Anybody who reads here regularly will know that one of my biggest issues with the Hispanic literary world is the regular erasure of women’s works and women’s voices from the general literary conversation (for examples, see here, here or here). But guess what? It’s not just Spain! There’s an almighty rumpus kicking off in the blogosphere and in the real world too, in response to ‘The Count 2010,’ recently published by VIDA: women in literary arts.
‘The Count’ surveys book reviews published in 14 English-language (mostly UK and US) literary publications, presenting pie charts that show the relative proportions of male and female authors reviewed, and male and female authors of book reviews, and the results make uncomfortable reading, to say the least. In every case but one (Poetry magazine’s ‘authors reviewed’), female contributions were way under 50% and in many, many cases, way under 33%. A lot of the comments on the report are expressing shock at the imbalance, but I guess I’m not shocked. I’m certainly not surprised. Disappointed, yes. And angry. More and more angry.
There’s a lot of comment going up all over the place, so here’s just a quick flavour: a revealing and self-reflexive exchange between Jessica Crispin and Michael Schaub over at Bookslut on their own practices as commissioning editors and book reviewers; a great roundup of posts and correspondence on the topic going back to December, from Poethead; and the Guardian’s article on the topic from 4th Feb, which including TLS editor Peter Stothard’s unbelievable statement that, and I quote, ‘while women are heavy readers, we know they are heavy readers of the kind of fiction that is not likely to be reviewed in the pages of the TLS … The TLS is only interested in getting the best reviews of the most important books.’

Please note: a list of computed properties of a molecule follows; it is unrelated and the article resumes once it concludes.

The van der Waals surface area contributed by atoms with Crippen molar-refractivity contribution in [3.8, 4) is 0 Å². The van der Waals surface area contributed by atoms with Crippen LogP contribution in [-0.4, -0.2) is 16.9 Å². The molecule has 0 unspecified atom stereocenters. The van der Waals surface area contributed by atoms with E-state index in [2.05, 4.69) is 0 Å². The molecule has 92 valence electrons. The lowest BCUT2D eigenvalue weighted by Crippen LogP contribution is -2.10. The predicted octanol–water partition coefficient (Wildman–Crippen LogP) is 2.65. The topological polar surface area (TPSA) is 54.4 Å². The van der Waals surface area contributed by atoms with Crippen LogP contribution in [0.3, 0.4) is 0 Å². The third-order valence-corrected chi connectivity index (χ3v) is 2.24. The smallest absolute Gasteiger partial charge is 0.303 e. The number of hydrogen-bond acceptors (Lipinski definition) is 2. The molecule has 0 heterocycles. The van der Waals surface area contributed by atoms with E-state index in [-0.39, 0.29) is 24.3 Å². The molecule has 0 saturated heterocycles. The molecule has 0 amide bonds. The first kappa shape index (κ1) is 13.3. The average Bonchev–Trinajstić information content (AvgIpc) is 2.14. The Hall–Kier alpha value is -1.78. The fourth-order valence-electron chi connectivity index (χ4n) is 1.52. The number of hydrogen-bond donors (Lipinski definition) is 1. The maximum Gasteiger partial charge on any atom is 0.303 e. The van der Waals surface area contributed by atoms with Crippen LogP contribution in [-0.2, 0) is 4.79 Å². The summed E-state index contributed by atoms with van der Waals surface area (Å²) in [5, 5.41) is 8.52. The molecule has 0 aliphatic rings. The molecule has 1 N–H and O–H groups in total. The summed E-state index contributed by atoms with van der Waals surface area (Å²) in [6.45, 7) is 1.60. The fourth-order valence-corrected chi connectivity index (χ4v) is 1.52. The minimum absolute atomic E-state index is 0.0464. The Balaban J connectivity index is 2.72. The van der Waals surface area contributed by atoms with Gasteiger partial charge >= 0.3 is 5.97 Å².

The comments on the Guardian piece pretty much sum up what I would have said in response to this kind of crass and patronising guff. Forty-plus years of feminist, black, and queer literary scholarship have showed us clearly that ‘best’ and ‘most important’ are subjective judgements that tend to be ingenuously invoked to naturalise a particular kind of taste. I’m not saying we shouldn’t use those words, but we should be clear that when we do, it’s sneaky to suggest we’re speaking for everyone, when actually we’re talking about a relatively small sector of the population. I used to feel a bit guilty about finding the TLS so … well … dull, but you know what? It’s not me, it’s them.